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Mean filly Bulletin Board » Miscellaneous and Suggestions for a New Topic Category » Mean filly « Previous Next »

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Rowena S.
Nursing Foal
Username: Rowena

Post Number: 11
Registered: 04-2011
Posted on Tuesday, May 10, 2011 - 09:09 am:   Edit Post Delete Post    Move Post (Moderator/Admin Only)

Hey guys, last week I purchased a TB broodmare that came as a package deal with a 2 month old filly at foot. The filly is purebred, and the breeder will send me the registration paperwork when the Jockey Club sends it to her. I knew at time of purchase I wanted to sell the filly after weaning, as it is the mare I wanted. The mare is an absolute sweetheart, loves attention, will let you do absolutely anything around, under, over her, you name it.

My problem is the filly. The farm I bought them from had approx. 10 mares with foals already on the ground and about that many more still due to foal, so a decent sized operation. I'm not sure if they handled the foals all that much. In the week since I've brought them home, the filly will not let me touch her. She'll always stay just out of reach, hiding behind momma. If I reach around the mare to stroke the filly on the butt, she'll kick out. A lot of times she'll end up kicking her dam, but the mare does nothing to reprimand her. If I try to touch the filly when she's a little ways away from her momma, she'll immediately try to kick. If I approach her from the front, she pins her ears back and tries to bite. I've crouched down to make myself seem less imposing when approaching from the front, but makes no difference. The filly either turns away, or tries to bite and then turn away (and then may also kick). I've never in my life met a 2 month old foal that was so mean, and shows absolutely no curiosity in people.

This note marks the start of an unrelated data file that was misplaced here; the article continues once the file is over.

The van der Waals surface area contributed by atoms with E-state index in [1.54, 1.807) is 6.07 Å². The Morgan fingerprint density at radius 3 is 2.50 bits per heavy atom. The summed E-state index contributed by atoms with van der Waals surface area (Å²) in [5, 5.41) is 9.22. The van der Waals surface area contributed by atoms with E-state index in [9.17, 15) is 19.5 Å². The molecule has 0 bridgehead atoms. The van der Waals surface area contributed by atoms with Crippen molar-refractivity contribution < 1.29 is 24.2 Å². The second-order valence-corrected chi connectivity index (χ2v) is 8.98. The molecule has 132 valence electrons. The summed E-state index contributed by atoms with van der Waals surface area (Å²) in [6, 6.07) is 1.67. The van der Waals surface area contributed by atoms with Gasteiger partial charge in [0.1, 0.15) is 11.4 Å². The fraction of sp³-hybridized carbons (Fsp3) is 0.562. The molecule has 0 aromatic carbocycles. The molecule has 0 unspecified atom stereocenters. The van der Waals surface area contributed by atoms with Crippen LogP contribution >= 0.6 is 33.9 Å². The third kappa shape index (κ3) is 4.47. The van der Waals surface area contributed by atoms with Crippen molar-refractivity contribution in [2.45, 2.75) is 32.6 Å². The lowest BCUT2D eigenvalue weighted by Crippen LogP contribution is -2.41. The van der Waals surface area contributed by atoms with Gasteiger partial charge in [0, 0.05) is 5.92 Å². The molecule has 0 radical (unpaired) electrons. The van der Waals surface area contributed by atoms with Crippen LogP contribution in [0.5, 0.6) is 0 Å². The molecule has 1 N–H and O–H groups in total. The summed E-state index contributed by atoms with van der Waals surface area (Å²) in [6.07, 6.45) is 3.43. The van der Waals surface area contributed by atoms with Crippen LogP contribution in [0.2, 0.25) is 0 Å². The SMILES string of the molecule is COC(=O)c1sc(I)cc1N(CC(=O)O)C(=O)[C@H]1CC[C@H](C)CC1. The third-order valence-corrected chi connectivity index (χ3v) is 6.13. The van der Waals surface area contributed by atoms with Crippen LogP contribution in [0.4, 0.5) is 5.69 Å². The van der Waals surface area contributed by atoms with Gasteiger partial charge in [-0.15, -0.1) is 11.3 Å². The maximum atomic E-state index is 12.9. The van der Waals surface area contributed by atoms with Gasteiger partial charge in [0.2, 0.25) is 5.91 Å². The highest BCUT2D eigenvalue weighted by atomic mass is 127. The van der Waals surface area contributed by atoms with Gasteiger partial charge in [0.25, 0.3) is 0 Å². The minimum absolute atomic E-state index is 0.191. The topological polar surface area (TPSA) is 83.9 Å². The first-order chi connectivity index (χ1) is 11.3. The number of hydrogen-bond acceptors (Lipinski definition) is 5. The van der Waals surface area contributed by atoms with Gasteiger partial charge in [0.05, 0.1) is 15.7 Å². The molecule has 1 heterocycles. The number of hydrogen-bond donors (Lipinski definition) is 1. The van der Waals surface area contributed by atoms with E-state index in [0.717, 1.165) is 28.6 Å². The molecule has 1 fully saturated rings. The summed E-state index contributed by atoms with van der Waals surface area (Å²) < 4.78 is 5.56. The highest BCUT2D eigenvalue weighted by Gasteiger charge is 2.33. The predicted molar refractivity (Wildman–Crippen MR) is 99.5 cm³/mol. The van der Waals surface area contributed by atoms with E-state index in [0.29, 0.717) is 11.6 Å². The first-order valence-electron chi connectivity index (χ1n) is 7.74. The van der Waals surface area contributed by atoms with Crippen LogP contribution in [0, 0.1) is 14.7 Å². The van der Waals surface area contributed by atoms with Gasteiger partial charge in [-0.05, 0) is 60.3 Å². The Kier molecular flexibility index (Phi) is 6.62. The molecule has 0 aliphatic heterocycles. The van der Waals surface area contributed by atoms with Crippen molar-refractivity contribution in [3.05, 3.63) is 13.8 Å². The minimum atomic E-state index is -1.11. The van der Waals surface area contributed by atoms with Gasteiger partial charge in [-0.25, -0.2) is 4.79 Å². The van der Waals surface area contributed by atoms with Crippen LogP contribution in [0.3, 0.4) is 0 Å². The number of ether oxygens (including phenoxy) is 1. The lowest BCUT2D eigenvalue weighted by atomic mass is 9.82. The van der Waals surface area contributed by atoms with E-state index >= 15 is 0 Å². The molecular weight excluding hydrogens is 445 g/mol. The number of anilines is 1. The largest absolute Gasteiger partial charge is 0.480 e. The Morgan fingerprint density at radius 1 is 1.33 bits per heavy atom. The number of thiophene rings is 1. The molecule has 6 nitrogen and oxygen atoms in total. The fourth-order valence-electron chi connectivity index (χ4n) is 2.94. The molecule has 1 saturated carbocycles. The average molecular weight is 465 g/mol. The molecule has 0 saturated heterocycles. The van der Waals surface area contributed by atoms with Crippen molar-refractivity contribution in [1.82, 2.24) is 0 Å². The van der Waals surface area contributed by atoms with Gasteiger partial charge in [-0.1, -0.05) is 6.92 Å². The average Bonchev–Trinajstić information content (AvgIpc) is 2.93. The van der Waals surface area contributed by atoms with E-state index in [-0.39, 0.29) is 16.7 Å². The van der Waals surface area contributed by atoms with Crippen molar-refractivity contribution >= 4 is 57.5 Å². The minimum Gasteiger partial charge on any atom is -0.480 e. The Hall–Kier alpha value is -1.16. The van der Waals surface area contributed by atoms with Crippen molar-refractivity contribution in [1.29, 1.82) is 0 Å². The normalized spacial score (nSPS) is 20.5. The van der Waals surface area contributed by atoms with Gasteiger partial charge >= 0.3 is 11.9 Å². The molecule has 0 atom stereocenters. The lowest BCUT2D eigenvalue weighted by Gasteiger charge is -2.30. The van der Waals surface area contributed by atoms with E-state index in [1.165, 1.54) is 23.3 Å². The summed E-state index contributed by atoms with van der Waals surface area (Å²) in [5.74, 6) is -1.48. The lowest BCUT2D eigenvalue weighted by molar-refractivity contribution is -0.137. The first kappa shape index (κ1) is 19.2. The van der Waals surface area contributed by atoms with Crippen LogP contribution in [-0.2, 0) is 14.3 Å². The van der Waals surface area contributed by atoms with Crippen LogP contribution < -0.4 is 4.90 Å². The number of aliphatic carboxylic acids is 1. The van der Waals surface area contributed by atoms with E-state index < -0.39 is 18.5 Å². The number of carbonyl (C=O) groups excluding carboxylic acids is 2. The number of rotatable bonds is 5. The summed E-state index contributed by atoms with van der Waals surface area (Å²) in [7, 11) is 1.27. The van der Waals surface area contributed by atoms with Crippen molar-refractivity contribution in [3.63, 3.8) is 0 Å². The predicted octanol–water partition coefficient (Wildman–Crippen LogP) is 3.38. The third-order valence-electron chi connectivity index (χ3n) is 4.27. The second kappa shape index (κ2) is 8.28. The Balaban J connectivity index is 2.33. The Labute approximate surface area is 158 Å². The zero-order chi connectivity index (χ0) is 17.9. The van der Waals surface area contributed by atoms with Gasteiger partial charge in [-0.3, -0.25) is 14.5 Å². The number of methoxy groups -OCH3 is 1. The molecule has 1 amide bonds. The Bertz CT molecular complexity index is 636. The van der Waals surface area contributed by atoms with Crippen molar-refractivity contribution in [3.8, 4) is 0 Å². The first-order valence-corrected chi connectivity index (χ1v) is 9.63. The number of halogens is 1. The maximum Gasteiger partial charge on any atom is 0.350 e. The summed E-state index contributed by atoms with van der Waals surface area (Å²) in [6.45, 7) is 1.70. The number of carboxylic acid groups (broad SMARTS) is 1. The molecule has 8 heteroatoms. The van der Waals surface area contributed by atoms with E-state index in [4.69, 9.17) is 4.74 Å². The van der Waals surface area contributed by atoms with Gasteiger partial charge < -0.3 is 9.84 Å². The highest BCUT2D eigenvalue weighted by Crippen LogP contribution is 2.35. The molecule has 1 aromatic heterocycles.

This past weekend I put them in a stall to try and work with the filly, but over an hour later finally had to give up. I would've been happy if I could've at least gotten the filly to stand still while I petted her for a moment, but we couldn't even make that much progress. She gets so mad, she actually makes snorting and huffing and grunting noises-- I mean she gets seriously pissed if I try to touch her. Forget about even trying for a halter! Does anyone have any suggestions as to what I can do to try and teach this filly that people aren't bad, we're not out to eat her, etc, etc? I'm concerned about not being able to worm her or do just simple husbandry that she may need over time. Any advice is greatly appreciated!